Above, a firefighter operating at the Getty Fire in Los Angeles, California. Photo courtesy of Rick McClure.
Several news reports are taking a closer look at the use of private firefighters, especially in the light of the recent devastating wildfires decimating communities in the West.
KOLO looked at the private firefighting industry thriving amid the recent spate of California fires. As these fires continue threaten homes in the wildland-urban interface (WUI), some homeowners and insurance companies contract out companies to protect homes and other structures.
KOLO reporters spoke with Reno (NV) Battalion Chief Mark Winkelman, who noted the difficulty of municipal fire crews interacting with private contractors. “The problem we have with the private firefighting companies is actually knowing they’re on the fire,” Winkelman told reporters.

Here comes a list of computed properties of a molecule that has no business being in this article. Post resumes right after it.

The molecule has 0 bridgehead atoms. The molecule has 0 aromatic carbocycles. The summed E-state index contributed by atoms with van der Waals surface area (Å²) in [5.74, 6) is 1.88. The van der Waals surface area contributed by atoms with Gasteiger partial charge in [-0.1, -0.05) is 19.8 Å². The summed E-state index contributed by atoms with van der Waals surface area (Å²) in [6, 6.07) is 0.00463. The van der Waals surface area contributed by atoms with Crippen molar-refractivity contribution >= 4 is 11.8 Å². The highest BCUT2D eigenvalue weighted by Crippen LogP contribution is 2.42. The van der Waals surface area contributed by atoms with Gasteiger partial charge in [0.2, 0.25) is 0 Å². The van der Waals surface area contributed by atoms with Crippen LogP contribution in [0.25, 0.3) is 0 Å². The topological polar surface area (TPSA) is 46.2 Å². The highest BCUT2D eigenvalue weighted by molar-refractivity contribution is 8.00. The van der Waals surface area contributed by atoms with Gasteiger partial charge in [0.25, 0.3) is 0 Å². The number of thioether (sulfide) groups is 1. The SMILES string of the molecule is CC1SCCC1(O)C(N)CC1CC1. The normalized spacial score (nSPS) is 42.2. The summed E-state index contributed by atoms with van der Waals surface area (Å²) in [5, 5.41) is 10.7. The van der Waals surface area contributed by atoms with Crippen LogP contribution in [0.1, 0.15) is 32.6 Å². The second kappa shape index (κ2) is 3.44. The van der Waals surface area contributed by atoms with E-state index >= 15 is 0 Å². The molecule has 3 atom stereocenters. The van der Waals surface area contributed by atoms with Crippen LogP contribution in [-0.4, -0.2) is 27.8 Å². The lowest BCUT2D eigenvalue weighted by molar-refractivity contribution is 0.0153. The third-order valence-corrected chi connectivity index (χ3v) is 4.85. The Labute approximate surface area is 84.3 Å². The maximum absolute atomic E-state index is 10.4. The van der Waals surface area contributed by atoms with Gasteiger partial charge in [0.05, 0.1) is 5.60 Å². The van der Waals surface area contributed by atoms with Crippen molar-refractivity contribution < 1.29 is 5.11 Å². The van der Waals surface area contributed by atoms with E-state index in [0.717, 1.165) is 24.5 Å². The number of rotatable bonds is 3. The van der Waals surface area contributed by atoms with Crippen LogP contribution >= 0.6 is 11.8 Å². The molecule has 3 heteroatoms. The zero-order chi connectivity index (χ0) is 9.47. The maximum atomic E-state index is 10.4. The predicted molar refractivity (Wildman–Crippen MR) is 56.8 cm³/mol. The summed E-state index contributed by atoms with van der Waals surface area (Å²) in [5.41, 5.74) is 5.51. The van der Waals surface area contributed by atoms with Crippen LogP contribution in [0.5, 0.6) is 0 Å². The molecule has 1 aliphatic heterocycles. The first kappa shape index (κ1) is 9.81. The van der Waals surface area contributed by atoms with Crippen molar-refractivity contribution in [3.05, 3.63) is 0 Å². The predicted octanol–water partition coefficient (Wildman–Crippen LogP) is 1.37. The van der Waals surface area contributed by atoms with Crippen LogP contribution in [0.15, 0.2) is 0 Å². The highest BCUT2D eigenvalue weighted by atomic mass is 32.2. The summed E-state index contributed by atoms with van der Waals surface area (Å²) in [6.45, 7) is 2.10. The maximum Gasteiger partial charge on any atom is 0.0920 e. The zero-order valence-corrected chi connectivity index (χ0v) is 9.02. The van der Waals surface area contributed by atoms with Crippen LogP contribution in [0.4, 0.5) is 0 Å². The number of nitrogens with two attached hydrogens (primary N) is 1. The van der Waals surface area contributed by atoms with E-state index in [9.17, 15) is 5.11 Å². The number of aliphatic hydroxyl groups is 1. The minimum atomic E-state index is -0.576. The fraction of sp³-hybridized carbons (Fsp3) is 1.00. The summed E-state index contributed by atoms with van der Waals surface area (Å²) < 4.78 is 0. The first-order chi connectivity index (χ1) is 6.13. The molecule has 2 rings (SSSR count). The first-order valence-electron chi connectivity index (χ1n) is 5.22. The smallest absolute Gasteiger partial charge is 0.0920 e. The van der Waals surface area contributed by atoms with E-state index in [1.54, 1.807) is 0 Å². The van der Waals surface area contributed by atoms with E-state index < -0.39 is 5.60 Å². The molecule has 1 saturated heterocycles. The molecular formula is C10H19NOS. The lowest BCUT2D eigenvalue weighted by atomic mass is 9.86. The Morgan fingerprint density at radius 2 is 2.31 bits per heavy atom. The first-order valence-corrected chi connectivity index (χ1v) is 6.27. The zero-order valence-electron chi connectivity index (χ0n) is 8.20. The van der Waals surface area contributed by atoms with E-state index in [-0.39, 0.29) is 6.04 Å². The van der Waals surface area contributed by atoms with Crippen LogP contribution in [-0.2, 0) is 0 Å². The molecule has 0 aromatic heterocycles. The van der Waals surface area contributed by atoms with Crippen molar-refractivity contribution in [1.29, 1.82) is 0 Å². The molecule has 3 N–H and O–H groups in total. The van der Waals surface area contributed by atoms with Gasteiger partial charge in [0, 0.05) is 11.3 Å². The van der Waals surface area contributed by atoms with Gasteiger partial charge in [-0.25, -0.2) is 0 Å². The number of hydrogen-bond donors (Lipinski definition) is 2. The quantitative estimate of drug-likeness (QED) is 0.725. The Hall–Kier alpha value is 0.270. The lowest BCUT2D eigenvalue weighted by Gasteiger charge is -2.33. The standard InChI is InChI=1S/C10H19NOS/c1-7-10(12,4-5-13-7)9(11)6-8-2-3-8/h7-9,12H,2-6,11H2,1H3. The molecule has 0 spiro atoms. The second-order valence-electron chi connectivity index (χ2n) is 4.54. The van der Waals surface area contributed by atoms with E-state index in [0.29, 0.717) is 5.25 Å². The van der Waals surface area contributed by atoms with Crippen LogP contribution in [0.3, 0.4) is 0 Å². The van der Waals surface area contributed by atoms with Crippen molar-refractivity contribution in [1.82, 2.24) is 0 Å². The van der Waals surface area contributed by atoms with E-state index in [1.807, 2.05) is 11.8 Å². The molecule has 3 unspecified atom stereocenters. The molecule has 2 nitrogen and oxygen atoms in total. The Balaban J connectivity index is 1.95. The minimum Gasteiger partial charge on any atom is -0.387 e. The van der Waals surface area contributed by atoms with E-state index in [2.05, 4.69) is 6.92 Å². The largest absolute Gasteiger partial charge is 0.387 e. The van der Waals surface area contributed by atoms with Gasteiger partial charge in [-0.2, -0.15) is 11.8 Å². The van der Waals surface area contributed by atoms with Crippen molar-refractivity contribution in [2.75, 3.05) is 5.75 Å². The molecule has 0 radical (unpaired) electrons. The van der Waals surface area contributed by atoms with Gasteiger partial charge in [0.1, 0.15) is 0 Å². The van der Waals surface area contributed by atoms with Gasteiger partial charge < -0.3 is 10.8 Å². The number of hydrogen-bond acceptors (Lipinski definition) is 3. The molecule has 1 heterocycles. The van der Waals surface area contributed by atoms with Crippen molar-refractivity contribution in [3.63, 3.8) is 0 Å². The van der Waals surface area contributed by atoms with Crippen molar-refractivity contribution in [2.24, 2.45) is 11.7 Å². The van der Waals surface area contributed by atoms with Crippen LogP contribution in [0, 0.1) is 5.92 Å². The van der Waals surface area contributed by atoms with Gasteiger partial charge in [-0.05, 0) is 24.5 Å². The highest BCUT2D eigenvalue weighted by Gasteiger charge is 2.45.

The New York Times also reported on the phenomenon of wealthy landowners in the state hiring private contractors for fire protection duties. Reporters spoke to Don Holter, an owner of Mt. Adams Wildfire, operating near Sacramento. The company offers short-term “on call” wildfire protection for families and neighborhood associations in Northern California and Eastern Washington, the report said. Many of these companies are hired by insurance providers, and focuses more on installing systems and other preventative measures as opposed to wildland firefighting, per se. Some of these contractors are increasingly hiring out their services directly to property owners, the report noted.
Private firefighter firms are not new—the Associated Press issued a report in 2012 on the trend—but the prevalence of catastrophic wildfires and growing populations in the WUI may see an increase in their use.